NT: You’re touring the UK in April. Do you like playing live, and are there plans to play anywhere else?
NH:I love playing live, but I do struggle with pre-show nerves. Once the first two or three songs are out of the way I usually relax a bit and start enjoying myself. After we’ve finished in the UK we’re doing a big tour of Europe and then we hope to visit the US later in the year.
NT: This new album is incredibly personal and you’ve talked about the theme of “clinging to something – be that a relationship, a career, or life itself.” Do you think it’s also a theme of modern life at the moment – that people are just hanging on? What made you think about this idea?
NH: I’m not sure it’s necessarily a theme of modern life right now, I think it’s probably a universal theme through the ages. The initial idea for the title song came from me being unable to pay the rent whilst I was trying to finish writing the album. By chance the other songs that were coming out all seemed to have a common theme of hanging on to something. At the same time a friend of mine was diagnosed with cancer. I wasn’t sure what I could say as he was having to deal with so much awful stuff, I reached out by writing to him and sending the demos I’d been working on. He wrote back his comments and was hugely encouraging; the fact that he was dealing with his problems with such grace and strength put my petty woes into perspective. Essentially the title song is about having something that you cherish, something that makes sense of the world, something worth fighting for.
NT: The line from the song “Wide Eyes at Villains” -“soft music set to violence” is another moment that jumps out and starts a whole pattern of thought. Do you start off writing the songs from the lyrics, or the music? Or a combination of the two? And do you bring songs to the band mostly finished, or do they have a lot of input on the ultimate direction of the song?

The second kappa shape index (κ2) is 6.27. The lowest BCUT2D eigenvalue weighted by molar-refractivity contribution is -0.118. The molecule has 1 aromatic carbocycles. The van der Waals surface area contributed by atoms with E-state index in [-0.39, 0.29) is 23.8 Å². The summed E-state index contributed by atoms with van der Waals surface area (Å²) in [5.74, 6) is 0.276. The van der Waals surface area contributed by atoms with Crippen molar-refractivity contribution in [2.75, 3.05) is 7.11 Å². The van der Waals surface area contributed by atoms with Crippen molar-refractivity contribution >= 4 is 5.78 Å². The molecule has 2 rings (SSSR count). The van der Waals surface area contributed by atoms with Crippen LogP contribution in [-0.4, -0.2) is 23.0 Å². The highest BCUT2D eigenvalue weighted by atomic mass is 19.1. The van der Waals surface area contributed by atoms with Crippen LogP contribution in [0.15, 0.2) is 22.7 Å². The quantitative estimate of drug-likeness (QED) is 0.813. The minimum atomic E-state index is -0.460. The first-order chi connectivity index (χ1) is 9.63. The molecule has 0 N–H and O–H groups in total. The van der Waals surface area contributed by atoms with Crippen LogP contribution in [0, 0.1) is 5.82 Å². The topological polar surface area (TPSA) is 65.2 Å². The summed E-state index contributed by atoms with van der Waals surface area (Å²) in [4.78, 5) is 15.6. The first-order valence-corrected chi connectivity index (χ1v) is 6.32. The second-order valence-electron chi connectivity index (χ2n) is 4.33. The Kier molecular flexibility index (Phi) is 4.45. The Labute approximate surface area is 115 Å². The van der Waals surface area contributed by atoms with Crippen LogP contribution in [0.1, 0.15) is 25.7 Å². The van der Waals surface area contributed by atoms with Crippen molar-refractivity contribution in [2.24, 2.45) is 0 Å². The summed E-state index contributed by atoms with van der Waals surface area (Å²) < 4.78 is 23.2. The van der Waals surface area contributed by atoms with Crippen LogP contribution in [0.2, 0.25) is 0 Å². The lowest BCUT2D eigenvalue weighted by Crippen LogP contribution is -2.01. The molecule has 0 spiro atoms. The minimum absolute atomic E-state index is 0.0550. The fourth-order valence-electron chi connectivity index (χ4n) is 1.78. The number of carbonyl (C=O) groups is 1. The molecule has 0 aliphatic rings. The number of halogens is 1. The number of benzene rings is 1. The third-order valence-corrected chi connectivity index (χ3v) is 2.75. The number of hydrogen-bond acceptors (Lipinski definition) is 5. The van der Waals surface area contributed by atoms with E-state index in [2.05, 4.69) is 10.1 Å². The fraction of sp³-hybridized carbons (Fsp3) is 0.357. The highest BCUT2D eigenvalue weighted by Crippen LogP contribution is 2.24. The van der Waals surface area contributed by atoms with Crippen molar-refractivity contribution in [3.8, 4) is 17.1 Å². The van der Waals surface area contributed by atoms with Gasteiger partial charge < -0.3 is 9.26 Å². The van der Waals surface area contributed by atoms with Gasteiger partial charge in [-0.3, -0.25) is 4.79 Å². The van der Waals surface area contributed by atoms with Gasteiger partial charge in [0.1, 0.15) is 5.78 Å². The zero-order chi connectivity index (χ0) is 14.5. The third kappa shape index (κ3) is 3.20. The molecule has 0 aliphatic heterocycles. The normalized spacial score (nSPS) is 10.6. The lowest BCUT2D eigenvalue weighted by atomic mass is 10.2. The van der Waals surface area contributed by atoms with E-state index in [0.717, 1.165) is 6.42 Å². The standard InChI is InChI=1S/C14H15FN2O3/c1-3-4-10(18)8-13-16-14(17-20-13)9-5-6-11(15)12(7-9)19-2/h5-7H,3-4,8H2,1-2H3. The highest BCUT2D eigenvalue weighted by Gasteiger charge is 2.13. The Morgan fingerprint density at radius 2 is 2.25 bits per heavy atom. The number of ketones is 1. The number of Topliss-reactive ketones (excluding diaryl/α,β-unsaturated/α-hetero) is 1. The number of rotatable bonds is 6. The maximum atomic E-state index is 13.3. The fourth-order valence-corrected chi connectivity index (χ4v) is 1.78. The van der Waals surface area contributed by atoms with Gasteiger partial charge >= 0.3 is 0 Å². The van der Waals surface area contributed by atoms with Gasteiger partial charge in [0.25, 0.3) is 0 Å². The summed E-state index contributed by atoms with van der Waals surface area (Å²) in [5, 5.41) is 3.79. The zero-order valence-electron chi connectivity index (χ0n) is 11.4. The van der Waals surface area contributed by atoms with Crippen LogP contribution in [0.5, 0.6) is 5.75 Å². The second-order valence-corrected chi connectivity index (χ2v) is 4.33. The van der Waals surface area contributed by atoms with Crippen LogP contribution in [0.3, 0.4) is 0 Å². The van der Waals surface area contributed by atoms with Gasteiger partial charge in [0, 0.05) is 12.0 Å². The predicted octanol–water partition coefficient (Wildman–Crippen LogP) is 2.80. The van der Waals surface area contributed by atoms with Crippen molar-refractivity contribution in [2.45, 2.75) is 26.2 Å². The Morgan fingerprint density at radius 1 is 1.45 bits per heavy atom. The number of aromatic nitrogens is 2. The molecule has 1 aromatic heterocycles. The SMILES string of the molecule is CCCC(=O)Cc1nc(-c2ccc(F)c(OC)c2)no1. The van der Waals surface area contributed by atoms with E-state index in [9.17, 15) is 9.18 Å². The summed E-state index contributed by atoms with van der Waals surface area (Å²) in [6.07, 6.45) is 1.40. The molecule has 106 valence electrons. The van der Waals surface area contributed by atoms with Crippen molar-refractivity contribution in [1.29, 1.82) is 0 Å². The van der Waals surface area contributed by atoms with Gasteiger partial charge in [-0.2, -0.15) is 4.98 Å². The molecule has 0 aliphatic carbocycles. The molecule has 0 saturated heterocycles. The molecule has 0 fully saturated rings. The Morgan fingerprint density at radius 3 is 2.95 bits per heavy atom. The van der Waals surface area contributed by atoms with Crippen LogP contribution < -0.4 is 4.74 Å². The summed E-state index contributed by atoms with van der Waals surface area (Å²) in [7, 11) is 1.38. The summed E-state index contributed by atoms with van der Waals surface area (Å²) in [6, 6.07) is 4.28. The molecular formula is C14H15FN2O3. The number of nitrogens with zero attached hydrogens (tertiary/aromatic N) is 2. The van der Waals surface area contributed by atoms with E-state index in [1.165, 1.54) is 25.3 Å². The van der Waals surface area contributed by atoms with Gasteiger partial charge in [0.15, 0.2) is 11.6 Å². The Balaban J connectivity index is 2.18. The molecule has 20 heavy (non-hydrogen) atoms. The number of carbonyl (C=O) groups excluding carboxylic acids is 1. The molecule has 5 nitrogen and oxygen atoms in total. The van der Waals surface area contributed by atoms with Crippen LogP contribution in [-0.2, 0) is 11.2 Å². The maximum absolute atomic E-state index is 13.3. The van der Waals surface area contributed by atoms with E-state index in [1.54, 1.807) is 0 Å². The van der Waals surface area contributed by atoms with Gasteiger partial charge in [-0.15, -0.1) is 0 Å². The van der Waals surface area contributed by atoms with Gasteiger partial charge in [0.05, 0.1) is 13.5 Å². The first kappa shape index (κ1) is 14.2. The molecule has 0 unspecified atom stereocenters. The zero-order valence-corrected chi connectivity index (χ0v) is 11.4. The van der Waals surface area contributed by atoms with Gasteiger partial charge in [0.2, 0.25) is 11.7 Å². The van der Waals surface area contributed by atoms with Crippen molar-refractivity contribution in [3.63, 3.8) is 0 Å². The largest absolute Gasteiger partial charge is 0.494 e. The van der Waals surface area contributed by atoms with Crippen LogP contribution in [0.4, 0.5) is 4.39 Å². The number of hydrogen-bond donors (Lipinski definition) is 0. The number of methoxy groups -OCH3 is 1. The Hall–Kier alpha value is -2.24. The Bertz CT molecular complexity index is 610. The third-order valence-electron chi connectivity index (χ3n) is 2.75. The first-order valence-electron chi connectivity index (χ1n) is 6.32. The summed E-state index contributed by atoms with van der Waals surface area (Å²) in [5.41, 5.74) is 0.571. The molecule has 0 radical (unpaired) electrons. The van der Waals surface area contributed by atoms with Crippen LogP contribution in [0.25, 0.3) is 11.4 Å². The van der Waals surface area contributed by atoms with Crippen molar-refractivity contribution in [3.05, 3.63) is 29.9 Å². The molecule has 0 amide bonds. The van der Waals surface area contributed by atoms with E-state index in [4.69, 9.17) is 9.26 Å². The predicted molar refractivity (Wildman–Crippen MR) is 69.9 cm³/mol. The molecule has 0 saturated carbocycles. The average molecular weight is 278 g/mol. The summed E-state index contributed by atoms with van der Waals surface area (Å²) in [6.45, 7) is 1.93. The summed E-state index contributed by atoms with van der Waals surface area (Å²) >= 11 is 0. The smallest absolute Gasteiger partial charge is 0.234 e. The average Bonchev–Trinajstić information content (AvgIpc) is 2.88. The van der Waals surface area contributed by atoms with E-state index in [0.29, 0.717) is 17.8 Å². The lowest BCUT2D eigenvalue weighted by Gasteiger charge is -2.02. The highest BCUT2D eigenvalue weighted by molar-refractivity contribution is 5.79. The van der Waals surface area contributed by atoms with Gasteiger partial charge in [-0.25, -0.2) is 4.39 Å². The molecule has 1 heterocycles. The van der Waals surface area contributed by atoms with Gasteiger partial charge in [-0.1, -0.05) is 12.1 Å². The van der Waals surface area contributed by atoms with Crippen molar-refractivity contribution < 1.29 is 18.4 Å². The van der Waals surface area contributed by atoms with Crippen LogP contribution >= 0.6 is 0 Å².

NH: It’s nice you picked up on that line, it’s one I’m quite happy with. I usually start with the music and just sing along a stream of consciousness. That initial spark of inspiration is something of a mystery to me, I’m usually not aware of what I’m doing, just aimlessly playing in a daydream. Eventually a line will jump out that starts a train of thought. Usually I’ll write a verse or a chorus and that will dictate the theme of the song. What follows is often a long, drawn-out slog, trying endless different lines until I finally find something I’m happy with it. Occasionally songs come in one sitting – Tall Black Cabins for instance – but it’s pretty rare. Once the song is written I record a demo to play to the rest of the band. I usually have a pretty clear idea how I’d like it to sound but we hone the arrangements together.
NT: Apparently you recorded the album on to analog tape, then mastered it. It seems that more musicians are returning, or rediscovering that way of working. What was it like for you and the band and why did you choose to work that way?
NH: There’s a subtle difference in the sound of analogue and digital recordings. We tried to record live as much as possible, to capture a moment, something spontaneous. It’s so easy to edit, cut and paste recordings on computers these days and it can sanitise and strip the performance element out of the music. It’s also much more fun recording in a studio together, you get the camaraderie and excitement of creating something new together. That said, I do also like the versatility of recording onto a computer at home. We tried to get the best of both worlds by recording a solid base in the studio and then taking the recordings back to my home studio to experiment with arrangements. I also recorded some overdubs in a huge church, to capture that natural church reverb. That portability is something that wouldn’t have been possible with the tape machine as it weighs about the same as a small car.
NT: “In your heart you know you’re worth/more than you were ever told…always looking from the outside in.” The chorus to “Outside In”, like the whole song, has this wonderful, direct quality – like being spoken to. Do you try to reach out in that way?
NH: It wasn’t really a conscious decision to make that song conversational in tone, it’s just the way it turned out. I was actually writing about somebody specific, someone I knew at school. As usual I ended up largely writing about myself though. No matter how much I try to write about other people, situations or characters I always end up dipping into my personal experiences.
NT: And five albums that inspire you.
The Beach Boys – 20/20
Love – Forever Changes
Animal Collective – Merriweather Post Pavilion
The Jam – All Mod Cons
Elliott Smith – XO